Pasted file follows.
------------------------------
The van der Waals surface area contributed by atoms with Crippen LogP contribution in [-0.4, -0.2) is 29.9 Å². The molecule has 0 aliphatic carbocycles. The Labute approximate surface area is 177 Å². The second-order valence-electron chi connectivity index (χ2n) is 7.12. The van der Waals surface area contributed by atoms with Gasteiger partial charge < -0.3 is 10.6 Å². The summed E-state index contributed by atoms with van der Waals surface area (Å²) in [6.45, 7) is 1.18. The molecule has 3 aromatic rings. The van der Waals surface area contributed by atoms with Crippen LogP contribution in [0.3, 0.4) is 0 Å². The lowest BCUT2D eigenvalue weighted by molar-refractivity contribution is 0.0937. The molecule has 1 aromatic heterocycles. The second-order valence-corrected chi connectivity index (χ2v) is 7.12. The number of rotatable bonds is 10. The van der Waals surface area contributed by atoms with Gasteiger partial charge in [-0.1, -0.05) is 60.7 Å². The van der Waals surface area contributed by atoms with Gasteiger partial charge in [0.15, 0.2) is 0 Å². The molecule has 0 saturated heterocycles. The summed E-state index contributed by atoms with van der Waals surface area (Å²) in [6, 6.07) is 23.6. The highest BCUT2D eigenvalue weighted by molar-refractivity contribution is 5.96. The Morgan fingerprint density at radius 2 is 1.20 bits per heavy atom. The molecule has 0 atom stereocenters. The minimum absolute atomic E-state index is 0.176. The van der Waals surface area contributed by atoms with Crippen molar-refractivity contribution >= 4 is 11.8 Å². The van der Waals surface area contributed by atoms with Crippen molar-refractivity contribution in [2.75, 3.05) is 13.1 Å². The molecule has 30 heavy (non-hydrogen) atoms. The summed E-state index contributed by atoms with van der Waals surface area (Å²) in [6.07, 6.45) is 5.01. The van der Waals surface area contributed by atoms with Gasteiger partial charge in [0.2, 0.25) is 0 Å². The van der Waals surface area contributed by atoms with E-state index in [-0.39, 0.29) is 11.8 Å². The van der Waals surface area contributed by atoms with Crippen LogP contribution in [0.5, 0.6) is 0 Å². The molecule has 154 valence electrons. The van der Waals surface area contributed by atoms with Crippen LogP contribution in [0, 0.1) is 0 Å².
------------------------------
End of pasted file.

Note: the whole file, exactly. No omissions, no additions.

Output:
The van der Waals surface area contributed by atoms with Crippen LogP contribution in [-0.4, -0.2) is 29.9 Å². The molecule has 0 aliphatic carbocycles. The Labute approximate surface area is 177 Å². The second-order valence-electron chi connectivity index (χ2n) is 7.12. The van der Waals surface area contributed by atoms with Gasteiger partial charge < -0.3 is 10.6 Å². The summed E-state index contributed by atoms with van der Waals surface area (Å²) in [6.45, 7) is 1.18. The molecule has 3 aromatic rings. The van der Waals surface area contributed by atoms with Crippen LogP contribution in [0.3, 0.4) is 0 Å². The lowest BCUT2D eigenvalue weighted by molar-refractivity contribution is 0.0937. The molecule has 1 aromatic heterocycles. The second-order valence-corrected chi connectivity index (χ2v) is 7.12. The number of rotatable bonds is 10. The van der Waals surface area contributed by atoms with Gasteiger partial charge in [-0.1, -0.05) is 60.7 Å². The van der Waals surface area contributed by atoms with Gasteiger partial charge in [0.15, 0.2) is 0 Å². The molecule has 0 saturated heterocycles. The summed E-state index contributed by atoms with van der Waals surface area (Å²) in [6, 6.07) is 23.6. The highest BCUT2D eigenvalue weighted by molar-refractivity contribution is 5.96. The Morgan fingerprint density at radius 2 is 1.20 bits per heavy atom. The molecule has 0 atom stereocenters. The minimum absolute atomic E-state index is 0.176. The van der Waals surface area contributed by atoms with Crippen molar-refractivity contribution >= 4 is 11.8 Å². The van der Waals surface area contributed by atoms with Crippen molar-refractivity contribution in [2.75, 3.05) is 13.1 Å². The molecule has 30 heavy (non-hydrogen) atoms. The summed E-state index contributed by atoms with van der Waals surface area (Å²) in [6.07, 6.45) is 5.01. The van der Waals surface area contributed by atoms with Gasteiger partial charge in [0.2, 0.25) is 0 Å². The van der Waals surface area contributed by atoms with E-state index in [-0.39, 0.29) is 11.8 Å². The van der Waals surface area contributed by atoms with Crippen LogP contribution in [0.5, 0.6) is 0 Å². The molecule has 154 valence electrons. The van der Waals surface area contributed by atoms with Crippen LogP contribution in [0, 0.1) is 0 Å².